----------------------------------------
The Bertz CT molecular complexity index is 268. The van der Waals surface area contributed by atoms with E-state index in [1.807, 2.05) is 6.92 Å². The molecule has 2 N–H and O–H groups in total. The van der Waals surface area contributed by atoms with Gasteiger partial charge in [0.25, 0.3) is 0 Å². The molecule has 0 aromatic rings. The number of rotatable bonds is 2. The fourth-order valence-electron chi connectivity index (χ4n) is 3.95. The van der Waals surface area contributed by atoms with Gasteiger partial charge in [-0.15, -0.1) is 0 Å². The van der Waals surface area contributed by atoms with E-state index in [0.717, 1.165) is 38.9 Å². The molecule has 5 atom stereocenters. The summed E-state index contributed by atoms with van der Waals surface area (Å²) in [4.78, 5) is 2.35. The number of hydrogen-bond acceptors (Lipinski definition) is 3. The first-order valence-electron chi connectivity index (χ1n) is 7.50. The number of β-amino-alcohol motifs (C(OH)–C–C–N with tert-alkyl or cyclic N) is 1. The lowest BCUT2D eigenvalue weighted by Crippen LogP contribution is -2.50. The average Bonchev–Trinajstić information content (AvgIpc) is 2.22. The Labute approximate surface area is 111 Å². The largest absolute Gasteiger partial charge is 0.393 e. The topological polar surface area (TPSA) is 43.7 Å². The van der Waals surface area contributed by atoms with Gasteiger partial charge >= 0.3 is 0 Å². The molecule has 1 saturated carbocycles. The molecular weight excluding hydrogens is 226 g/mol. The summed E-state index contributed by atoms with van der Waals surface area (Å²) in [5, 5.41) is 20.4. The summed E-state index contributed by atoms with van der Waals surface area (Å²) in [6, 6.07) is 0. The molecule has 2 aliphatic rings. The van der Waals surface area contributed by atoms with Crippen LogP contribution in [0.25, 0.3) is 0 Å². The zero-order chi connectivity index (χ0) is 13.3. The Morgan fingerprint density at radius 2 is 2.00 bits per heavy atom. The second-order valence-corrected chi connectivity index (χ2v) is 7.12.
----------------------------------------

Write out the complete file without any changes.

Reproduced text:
The Bertz CT molecular complexity index is 268. The van der Waals surface area contributed by atoms with E-state index in [1.807, 2.05) is 6.92 Å². The molecule has 2 N–H and O–H groups in total. The van der Waals surface area contributed by atoms with Gasteiger partial charge in [0.25, 0.3) is 0 Å². The molecule has 0 aromatic rings. The number of rotatable bonds is 2. The fourth-order valence-electron chi connectivity index (χ4n) is 3.95. The van der Waals surface area contributed by atoms with Gasteiger partial charge in [-0.15, -0.1) is 0 Å². The van der Waals surface area contributed by atoms with E-state index in [0.717, 1.165) is 38.9 Å². The molecule has 5 atom stereocenters. The summed E-state index contributed by atoms with van der Waals surface area (Å²) in [4.78, 5) is 2.35. The number of hydrogen-bond acceptors (Lipinski definition) is 3. The first-order valence-electron chi connectivity index (χ1n) is 7.50. The number of β-amino-alcohol motifs (C(OH)–C–C–N with tert-alkyl or cyclic N) is 1. The lowest BCUT2D eigenvalue weighted by Crippen LogP contribution is -2.50. The average Bonchev–Trinajstić information content (AvgIpc) is 2.22. The Labute approximate surface area is 111 Å². The largest absolute Gasteiger partial charge is 0.393 e. The topological polar surface area (TPSA) is 43.7 Å². The van der Waals surface area contributed by atoms with Gasteiger partial charge >= 0.3 is 0 Å². The molecule has 1 saturated carbocycles. The molecular weight excluding hydrogens is 226 g/mol. The summed E-state index contributed by atoms with van der Waals surface area (Å²) in [5, 5.41) is 20.4. The summed E-state index contributed by atoms with van der Waals surface area (Å²) in [6, 6.07) is 0. The molecule has 2 aliphatic rings. The van der Waals surface area contributed by atoms with Crippen LogP contribution in [0.25, 0.3) is 0 Å². The zero-order chi connectivity index (χ0) is 13.3. The Morgan fingerprint density at radius 2 is 2.00 bits per heavy atom. The second-order valence-corrected chi connectivity index (χ2v) is 7.12.